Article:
Microelectronics and semiconductor chips are critical to the continued modernization and innovation of the U.S. government. Everything from smartphones and Internet of Things-connected appliances in the private sector to next-generation weapons systems and advanced technologies in the public sector relies on semiconductor chips.
The U.S. once produced 80 percent of the world’s chips, but for the past three decades, that ratio has been steadily declining; today, we only produce around 12 percent of the global semiconductor chip output. Now, the federal government aims to revitalize U.S.-based microelectronics with the CHIPS and Science Act of 2022, which invests $52.7 billion in domestic chip manufacturing.
Intel is one of the top three chip creators in the world — alongside Samsung in Korea and TSMC in Taiwan — and it is the largest chip maker in the United States. Executive Mosaic spoke with Jim Brinker, president and general manager of Intel Federal and three-time Wash100 Award winner, in a recent video interview to find out more about how the CHIPS Act is expected to impact domestic chip production, what Intel is doing to rebalance the global output ratio and what this technology means for the future of American innovation.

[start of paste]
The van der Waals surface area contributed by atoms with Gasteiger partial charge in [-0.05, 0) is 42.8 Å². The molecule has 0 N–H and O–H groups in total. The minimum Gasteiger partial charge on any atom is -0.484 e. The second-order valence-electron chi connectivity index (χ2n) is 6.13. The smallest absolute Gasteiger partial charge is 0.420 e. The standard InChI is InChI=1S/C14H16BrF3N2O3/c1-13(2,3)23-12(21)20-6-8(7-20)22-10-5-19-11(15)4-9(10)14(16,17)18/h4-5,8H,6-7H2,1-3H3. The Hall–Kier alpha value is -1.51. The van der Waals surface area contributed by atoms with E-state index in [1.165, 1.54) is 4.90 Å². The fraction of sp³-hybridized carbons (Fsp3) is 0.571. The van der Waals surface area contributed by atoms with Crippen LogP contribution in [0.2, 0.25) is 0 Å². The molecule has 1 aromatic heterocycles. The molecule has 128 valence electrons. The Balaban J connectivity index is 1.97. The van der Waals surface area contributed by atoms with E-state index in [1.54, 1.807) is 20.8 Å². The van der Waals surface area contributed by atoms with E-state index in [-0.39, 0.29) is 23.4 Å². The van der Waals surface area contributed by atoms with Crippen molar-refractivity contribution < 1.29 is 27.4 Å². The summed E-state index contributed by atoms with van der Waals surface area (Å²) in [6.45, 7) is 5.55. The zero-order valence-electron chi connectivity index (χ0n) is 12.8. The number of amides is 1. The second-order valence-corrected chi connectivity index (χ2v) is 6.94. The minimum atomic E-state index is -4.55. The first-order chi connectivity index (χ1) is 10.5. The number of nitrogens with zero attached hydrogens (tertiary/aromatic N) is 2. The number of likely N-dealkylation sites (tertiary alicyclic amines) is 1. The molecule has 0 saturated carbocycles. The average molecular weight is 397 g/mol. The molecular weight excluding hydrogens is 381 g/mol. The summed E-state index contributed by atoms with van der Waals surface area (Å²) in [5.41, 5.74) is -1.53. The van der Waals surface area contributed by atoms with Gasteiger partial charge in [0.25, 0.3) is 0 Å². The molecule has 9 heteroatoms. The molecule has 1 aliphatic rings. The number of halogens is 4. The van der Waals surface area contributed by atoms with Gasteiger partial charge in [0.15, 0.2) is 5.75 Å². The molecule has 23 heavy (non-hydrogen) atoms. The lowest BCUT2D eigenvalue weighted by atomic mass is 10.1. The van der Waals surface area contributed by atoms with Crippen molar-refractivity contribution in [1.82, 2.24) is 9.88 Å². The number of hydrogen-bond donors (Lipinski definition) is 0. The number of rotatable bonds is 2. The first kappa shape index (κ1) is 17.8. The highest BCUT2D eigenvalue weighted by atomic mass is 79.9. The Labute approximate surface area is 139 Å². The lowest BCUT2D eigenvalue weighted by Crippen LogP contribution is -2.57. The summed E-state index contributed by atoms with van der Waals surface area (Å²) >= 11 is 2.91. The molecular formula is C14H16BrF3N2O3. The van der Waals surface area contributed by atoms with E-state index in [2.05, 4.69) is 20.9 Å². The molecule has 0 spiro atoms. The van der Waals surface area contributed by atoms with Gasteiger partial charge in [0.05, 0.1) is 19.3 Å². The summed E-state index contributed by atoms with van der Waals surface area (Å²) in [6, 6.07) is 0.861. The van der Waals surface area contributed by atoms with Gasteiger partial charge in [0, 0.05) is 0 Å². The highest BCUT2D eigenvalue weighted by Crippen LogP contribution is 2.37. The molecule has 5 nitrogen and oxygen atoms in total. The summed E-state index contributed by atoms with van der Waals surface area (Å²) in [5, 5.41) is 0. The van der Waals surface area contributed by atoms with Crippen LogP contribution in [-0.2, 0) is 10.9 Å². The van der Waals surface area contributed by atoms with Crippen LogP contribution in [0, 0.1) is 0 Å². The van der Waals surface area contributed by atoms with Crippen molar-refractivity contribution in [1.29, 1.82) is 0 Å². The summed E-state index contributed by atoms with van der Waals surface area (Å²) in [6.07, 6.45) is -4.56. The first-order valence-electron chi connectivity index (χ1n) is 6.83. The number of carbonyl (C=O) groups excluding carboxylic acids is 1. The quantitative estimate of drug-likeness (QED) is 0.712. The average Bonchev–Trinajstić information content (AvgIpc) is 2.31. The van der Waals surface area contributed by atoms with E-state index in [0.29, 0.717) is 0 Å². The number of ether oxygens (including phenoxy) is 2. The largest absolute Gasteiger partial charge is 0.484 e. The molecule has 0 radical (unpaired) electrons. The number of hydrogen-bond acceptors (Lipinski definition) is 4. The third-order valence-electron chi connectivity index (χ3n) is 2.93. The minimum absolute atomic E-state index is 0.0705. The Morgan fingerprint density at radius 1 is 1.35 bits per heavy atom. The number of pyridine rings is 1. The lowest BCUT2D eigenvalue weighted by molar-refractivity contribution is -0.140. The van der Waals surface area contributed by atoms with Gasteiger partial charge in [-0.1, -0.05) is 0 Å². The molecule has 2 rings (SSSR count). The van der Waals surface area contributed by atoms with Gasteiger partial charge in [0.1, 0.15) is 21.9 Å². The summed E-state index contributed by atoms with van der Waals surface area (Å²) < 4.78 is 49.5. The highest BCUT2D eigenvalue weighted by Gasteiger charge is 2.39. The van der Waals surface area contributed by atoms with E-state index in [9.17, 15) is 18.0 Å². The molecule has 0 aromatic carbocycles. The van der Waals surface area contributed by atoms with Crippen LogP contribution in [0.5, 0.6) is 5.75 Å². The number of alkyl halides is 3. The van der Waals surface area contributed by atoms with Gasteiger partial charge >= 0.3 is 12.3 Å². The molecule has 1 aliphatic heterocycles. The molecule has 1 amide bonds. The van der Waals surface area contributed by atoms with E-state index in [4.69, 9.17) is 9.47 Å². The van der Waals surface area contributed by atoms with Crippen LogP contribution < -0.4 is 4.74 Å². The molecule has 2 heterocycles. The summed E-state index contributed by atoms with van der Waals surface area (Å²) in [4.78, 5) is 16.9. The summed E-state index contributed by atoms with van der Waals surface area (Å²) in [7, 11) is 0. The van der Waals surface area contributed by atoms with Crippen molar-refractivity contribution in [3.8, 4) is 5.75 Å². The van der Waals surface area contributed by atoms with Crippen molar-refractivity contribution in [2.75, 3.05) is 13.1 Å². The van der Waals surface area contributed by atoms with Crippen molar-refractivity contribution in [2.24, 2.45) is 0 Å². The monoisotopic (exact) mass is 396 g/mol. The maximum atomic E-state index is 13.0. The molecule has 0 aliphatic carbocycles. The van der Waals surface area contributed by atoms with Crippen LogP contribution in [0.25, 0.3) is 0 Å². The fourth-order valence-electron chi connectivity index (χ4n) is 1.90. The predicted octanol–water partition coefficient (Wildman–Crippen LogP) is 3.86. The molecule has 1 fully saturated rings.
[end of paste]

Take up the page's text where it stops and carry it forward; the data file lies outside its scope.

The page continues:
Brinker explained how semiconductor chips can pave the way for exciting possibilities in areas like artificial intelligence, 5G, smart cities, quantum and more. He also discussed the potential impacts of Intel’s work on the Aurora Exascale Supercomputer at Argonne National Labs.